Methodist clergy vow to defy church…

200 Illinois Methodist clergy vow to defy church, bless same-sex unions

June 26, 2011|By Manya A. Brachear, Tribune reporter

More than 200 United Methodist clergy in Illinois have pledged to flout church policy and bless unions for same-sex couples, putting their jobs, homes and callings in jeopardy if couples take advantage of their offer.

Methodists in the Northern Illinois Conference also called on the global church to impose no more than a 24-hour suspension for clergy who defy the policy.


Listen to those sinned against

An underlying theme of the shameful story of clerical sex abuse in the Catholic Church has been the neglect of the victims. At last this is changing, and next year’s intense study of the whole issue being organised at the Gregorian University in Rome will mark a watershed in the way this aspect is treated. The proposed symposium has the support of the prefect of the Congregation for the Doctrine of the Faith, Cardinal William Levada, and will bring together experts and those with pastoral experience in the field.

So far there are no plans to include victims themselves, which would be a loss. It is not simply that they need to be heard as part of a possible healing process. The marginalisation of victims represented a mindset whose origins lay in traditions of Catholic spirituality that emphasised the avoidance of sin and the recovery of sinners through penance and repentance. That mindset implied that the real tragedy of an act of sexual abuse by a priest lay in the defilement of the priestly office by the commission of an act of unchastity, rather than a grave and possibly permanent psychological injury inflicted upon an innocent and defenceless child.

Those with that mindset, blinded by the lesser evil, could not see the greater. It meant the Church, in response to acts of abuse that came to official notice, gave priority to the treatment of the transgressor and forgot about the one transgressed. This was the very essence of the clericalist deformity of ways of thinking and acting in the Church that prepared the way for all the scandals of cover-up, denial and deception.

By no means everyone in the Church has learned this lesson. The Rosminian order has failed to respond adequately to reve­lations of sexual abuse at one of its institutions in Africa. One priest involved was one of the best-known Catholic priests in London, the late Fr Kit Cunningham of St Etheldreda’s, Ely Place. Before he died, he even returned his MBE to Buckingham Palace because he felt it had been awarded under false pretences. Those whom he had served and who had loved him in London have found it hard to believe he was capable of such crimes: perhaps the knowledge of his own depravity could have added to his sensitivity as a pastor; it almost certainly lay behind his heavy drinking. It was only the surfacing of some of his victims years later, however, that exposed his true history to public view. The Cunningham case confirms what a unique and essential service to the Church victims proffer, yet it is one that the Church has barely recognised.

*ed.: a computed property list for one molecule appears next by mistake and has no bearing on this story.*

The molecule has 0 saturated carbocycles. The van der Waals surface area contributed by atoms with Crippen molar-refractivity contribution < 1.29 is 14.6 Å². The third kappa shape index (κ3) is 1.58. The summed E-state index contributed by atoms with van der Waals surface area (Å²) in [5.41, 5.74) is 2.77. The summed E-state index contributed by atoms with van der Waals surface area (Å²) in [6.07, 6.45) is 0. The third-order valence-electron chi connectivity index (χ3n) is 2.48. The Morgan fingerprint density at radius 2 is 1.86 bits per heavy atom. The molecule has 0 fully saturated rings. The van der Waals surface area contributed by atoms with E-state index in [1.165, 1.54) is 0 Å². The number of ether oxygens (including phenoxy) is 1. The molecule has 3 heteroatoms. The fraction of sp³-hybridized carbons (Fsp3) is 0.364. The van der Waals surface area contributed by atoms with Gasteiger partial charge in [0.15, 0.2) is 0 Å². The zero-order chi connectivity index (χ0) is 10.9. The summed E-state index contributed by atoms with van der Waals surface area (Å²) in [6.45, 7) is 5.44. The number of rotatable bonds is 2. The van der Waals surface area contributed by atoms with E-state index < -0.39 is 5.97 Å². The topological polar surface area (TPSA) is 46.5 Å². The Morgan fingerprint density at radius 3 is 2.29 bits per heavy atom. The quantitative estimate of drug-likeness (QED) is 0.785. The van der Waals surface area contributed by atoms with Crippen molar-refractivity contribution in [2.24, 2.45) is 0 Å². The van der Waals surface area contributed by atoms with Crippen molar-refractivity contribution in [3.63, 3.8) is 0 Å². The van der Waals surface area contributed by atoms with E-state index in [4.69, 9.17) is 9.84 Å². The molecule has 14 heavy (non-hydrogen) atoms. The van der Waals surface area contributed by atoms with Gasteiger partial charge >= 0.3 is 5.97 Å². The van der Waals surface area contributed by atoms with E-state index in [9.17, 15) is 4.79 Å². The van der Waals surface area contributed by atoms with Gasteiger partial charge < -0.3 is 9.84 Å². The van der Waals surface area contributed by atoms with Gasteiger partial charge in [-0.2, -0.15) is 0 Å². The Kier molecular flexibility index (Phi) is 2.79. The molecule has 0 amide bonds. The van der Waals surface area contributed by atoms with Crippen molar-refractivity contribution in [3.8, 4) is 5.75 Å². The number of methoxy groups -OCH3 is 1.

One key speaker at the Gregorian event will be Baroness (Sheila) Hollins, the former president of the Royal College of Psychiatrists who took part in the pontifical visitation of the Irish Catholic Church. She has played a central role in placing victims at the centre of the Church’s concern. She has said that in her professional experience, men who become child abusers were invariably abused themselves when they were children. This raises the question, urgently calling for further research, into how many priest abusers were themselves abused in childhood (but not necessarily by priests). If this import­ant link in the chain of causality has been missed, that is one more damaging consequence of marginalising the victims.

no theological reasons for excluding women from the priesthood

There will be women a priest «when God wills», for the moment it is better «not to raise the issue». But there is «no fundamental obstacle», from «a theological perspective», for women to say mass on the altar. It is, instead, a «tradition» that dates back from the time of Jesus. This was said by Cardinal Jose da Cruz Policarpo, seventy-five year old Patriarch of Lisbon, who has just been confirmed for another two years at the head of the diocese of the Portuguese capital.